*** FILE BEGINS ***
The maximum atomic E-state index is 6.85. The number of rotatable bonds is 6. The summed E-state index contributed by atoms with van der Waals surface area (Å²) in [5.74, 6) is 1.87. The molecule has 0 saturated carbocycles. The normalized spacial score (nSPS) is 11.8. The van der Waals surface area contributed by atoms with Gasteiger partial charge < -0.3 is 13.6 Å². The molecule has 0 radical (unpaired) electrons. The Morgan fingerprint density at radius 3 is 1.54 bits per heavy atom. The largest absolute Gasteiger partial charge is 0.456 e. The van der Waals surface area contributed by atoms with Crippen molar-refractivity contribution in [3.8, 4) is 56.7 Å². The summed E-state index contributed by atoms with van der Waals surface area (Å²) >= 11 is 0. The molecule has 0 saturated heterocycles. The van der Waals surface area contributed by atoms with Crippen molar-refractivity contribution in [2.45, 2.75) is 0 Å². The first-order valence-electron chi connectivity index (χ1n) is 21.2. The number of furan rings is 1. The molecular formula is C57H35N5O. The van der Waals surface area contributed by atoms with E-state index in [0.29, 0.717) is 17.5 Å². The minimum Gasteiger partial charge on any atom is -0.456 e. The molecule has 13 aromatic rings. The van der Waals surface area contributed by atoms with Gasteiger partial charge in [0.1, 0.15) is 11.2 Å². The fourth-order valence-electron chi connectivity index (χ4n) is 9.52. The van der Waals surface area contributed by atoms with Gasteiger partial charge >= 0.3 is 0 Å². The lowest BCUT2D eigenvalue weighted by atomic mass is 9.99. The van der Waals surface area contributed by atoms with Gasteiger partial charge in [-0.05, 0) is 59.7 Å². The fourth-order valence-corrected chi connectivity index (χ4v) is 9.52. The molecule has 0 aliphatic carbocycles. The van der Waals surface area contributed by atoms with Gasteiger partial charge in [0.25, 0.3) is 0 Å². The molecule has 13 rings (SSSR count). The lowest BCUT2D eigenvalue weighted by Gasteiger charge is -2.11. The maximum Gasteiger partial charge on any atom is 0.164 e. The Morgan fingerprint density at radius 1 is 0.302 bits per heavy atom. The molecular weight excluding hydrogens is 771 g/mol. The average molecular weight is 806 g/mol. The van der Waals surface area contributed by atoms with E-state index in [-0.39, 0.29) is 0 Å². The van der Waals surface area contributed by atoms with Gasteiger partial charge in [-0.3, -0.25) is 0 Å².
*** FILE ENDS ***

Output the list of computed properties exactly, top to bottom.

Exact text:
The maximum atomic E-state index is 6.85. The number of rotatable bonds is 6. The summed E-state index contributed by atoms with van der Waals surface area (Å²) in [5.74, 6) is 1.87. The molecule has 0 saturated carbocycles. The normalized spacial score (nSPS) is 11.8. The van der Waals surface area contributed by atoms with Gasteiger partial charge < -0.3 is 13.6 Å². The molecule has 0 radical (unpaired) electrons. The Morgan fingerprint density at radius 3 is 1.54 bits per heavy atom. The largest absolute Gasteiger partial charge is 0.456 e. The van der Waals surface area contributed by atoms with Crippen molar-refractivity contribution in [3.8, 4) is 56.7 Å². The summed E-state index contributed by atoms with van der Waals surface area (Å²) >= 11 is 0. The molecule has 0 saturated heterocycles. The van der Waals surface area contributed by atoms with Crippen molar-refractivity contribution in [2.45, 2.75) is 0 Å². The first-order valence-electron chi connectivity index (χ1n) is 21.2. The number of furan rings is 1. The molecular formula is C57H35N5O. The van der Waals surface area contributed by atoms with E-state index in [0.29, 0.717) is 17.5 Å². The minimum Gasteiger partial charge on any atom is -0.456 e. The molecule has 13 aromatic rings. The van der Waals surface area contributed by atoms with Gasteiger partial charge in [0.1, 0.15) is 11.2 Å². The fourth-order valence-electron chi connectivity index (χ4n) is 9.52. The van der Waals surface area contributed by atoms with Gasteiger partial charge >= 0.3 is 0 Å². The lowest BCUT2D eigenvalue weighted by atomic mass is 9.99. The van der Waals surface area contributed by atoms with Gasteiger partial charge in [-0.05, 0) is 59.7 Å². The fourth-order valence-corrected chi connectivity index (χ4v) is 9.52. The molecule has 0 aliphatic carbocycles. The van der Waals surface area contributed by atoms with Gasteiger partial charge in [0.25, 0.3) is 0 Å². The molecule has 13 rings (SSSR count). The lowest BCUT2D eigenvalue weighted by Gasteiger charge is -2.11. The maximum Gasteiger partial charge on any atom is 0.164 e. The Morgan fingerprint density at radius 1 is 0.302 bits per heavy atom. The molecular weight excluding hydrogens is 771 g/mol. The average molecular weight is 806 g/mol. The van der Waals surface area contributed by atoms with E-state index in [-0.39, 0.29) is 0 Å². The van der Waals surface area contributed by atoms with Gasteiger partial charge in [-0.3, -0.25) is 0 Å².